Numlock News: June 30, 2020 • Ransom, Octopus, Fake Gold
By Walt Hickey
The University of California, San Francisco was the victim of a punishing ransomware attack on June 1, but what makes this different from most is a reporter got a front row seat to the tense negotiations that happened in a darkweb livechat subsequently as administrators sought to recover control of their system. First, the hackers demanded $3 million, at which point the rep from UCSF — who may have been an outside specialist brought in to work the negotiation — countered with $780,000. After a day of back and forth, UCSF said it had scrounged together $1.02 million, but the hackers were holding firm, refusing to go a buck under $1.5 million. The University then rifled through enough couch cushions to come up with $1,140,895, which was accepted and led to a transfer of 116.4 bitcoin in exchange for decryption software. The University has since reminded onlookers, like the BBC, that not all the stuff said in a negotiation with a secretive global hacker network should be taken at face value.
It’s a nautical enigma that has beguiled humankind as long as they have gazed beneath the wave: how deep can an octopus go? Seriously, how deep do they go? The occasional sea trawler with a net 5,000 meters down will sometimes pull up an octopus egg case, which certainly is some provocative food for thought when it comes to the domain of the cephalopods but not precisely an answer. The best answer we had was a 1971 black and white photograph of an octopus at 5,100 meters deep, which is neat but also a kilometer short of what’s known as the hadal zone, which extends from 6,000 meters down to 11,000 meters down. That was the best answer, until April 2019. That’s when the Five Deeps Expedition caught two octopuses on video, one at 5,760 meters, one at 6,957 meters down, in the Java Trench in Indonesia. This finding means that octopus can live in 99 percent of the world’s seafloors, up from the previous estimate of 75 percent.
On one hand, the bad news is that the economy has been hit with an injection of uncertainty that threatens the way many companies evaluate risk and carry out business. On the other hand, the good news is that the companies that inundate people with spam mailers about offers of credit are deeply screwed right now. In January, 331 million credit card offers and 211 million personal loan offers were mailed to people’s houses, and then in most cases immediately discarded. In May, those figures were down to a downright delightful 74 million credit card offers and 84 million personal loan spam mailers. The reason? Companies that evaluate the risk of loaning money to consumers are completely out of reliable information about creditworthiness, as major economic shifts made reliable payers in January into risky bets in June.
CVS, the largest drugstore chain in the U.S., announced it will begin to carry a cosmetics line from Stryx, which you know by the absence of vowels and hard consonant sounds is a consumer brand intended for men. Younger men are considerably more amenable to the use of makeup, one reason being the sheer amount of time younger generations spend in front of a camera for socialization and the other being that it makes you look rad and everyone should do it. The market for male cosmetics rose 13 percent over the past five years, though it is actually anticipated to shrink 1 percent in 2020 due to an evaporation in demand for razors.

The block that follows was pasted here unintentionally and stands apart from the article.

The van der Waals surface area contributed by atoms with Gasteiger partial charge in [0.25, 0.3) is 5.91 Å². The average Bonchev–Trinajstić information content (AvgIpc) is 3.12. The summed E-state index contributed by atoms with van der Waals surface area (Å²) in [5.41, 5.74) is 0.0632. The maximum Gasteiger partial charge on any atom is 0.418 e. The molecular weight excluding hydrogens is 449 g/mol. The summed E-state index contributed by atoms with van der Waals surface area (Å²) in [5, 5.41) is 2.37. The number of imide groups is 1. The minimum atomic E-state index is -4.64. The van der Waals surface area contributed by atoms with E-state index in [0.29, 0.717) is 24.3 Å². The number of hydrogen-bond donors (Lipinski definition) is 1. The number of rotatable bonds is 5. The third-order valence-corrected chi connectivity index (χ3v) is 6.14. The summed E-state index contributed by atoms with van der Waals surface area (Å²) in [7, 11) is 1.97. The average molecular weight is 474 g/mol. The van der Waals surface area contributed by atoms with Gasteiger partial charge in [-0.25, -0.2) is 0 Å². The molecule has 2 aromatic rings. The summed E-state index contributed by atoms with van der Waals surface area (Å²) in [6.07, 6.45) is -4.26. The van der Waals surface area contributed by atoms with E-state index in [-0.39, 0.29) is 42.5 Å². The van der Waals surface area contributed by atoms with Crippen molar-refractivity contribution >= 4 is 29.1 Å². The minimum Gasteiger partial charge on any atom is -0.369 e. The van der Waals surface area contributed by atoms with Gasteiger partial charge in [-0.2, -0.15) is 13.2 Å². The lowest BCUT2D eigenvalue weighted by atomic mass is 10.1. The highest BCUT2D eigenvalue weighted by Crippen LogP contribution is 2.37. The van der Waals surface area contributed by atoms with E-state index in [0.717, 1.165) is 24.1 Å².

At least 19 Chinese financial institutions are in deep crap over some Looney Tunes-tier deception from the likes of Wuhan Kingold Jewelry Inc, which is a Nasdaq-listed company and the largest privately-owned gold processor in Hubei. Those firms lent Kingold 20 billion yuan, the equivalent of $2.8 billion, over the past five years, backed by 83 tons of gold bars used as collateral. Well, some of those were not in fact gold bars but rather copper bars that had been gilded, and the lenders are on the hook for 16 billion yuan of loans against the fake gold. The “83 tons of gold” would be the equivalent of 4.2 percent of China’s gold reserves, or 22 percent of the annual gold production of China.
The sun is of significant interest to astronomers because it’s really the only star we’re able to study in-depth due to its somewhat notorious proximity to earth. A key question that remains unsettled: what is the sun made of? We know the gist is “a lotta hydrogen, bunch of helium, oxygen, nitrogen, and carbon to taste, sprinkles of all the other junk” but apparently that’s not in-depth enough to run with. In 1989, the measurement was 1,175 hydrogen atoms for each oxygen atom, but in 2009, a measurement estimated 2,042 hydrogen atoms for each oxygen atom. Simple tweaks like this can have really significant impacts on our broader understanding of the abundance of different elements in the universe; the newer calculation would reduce the estimated oxygen in the universe by 42 percent, carbon by 26 percent, and nitrogen by 40 percent.
Government tax receipts are pretty much down across the board, given the — you know — general situation of stuff right about now. There is one glimmer of green in this sea of red ink, though: sin taxes, the taxes that governments toss on to cigarettes, alcohol, gasoline and other vices. In Michigan, tax collections are down in every single category except smokes, which saw tobacco tax receipts up 1.6 percent to $73 million in May, and up 0.1 percent year to date. Those taxes account for 4.5 percent of state tax collections in Michigan, so the power of cigarettes to maintain robust sales in a respiratory pandemic is, perversely, fairly welcome news for state bookkeepers. It’s not just tobacco, either: take Colorado, where liquor taxes rose from $3.4 million in February to $4.4 million in March. All of us need to do our part.
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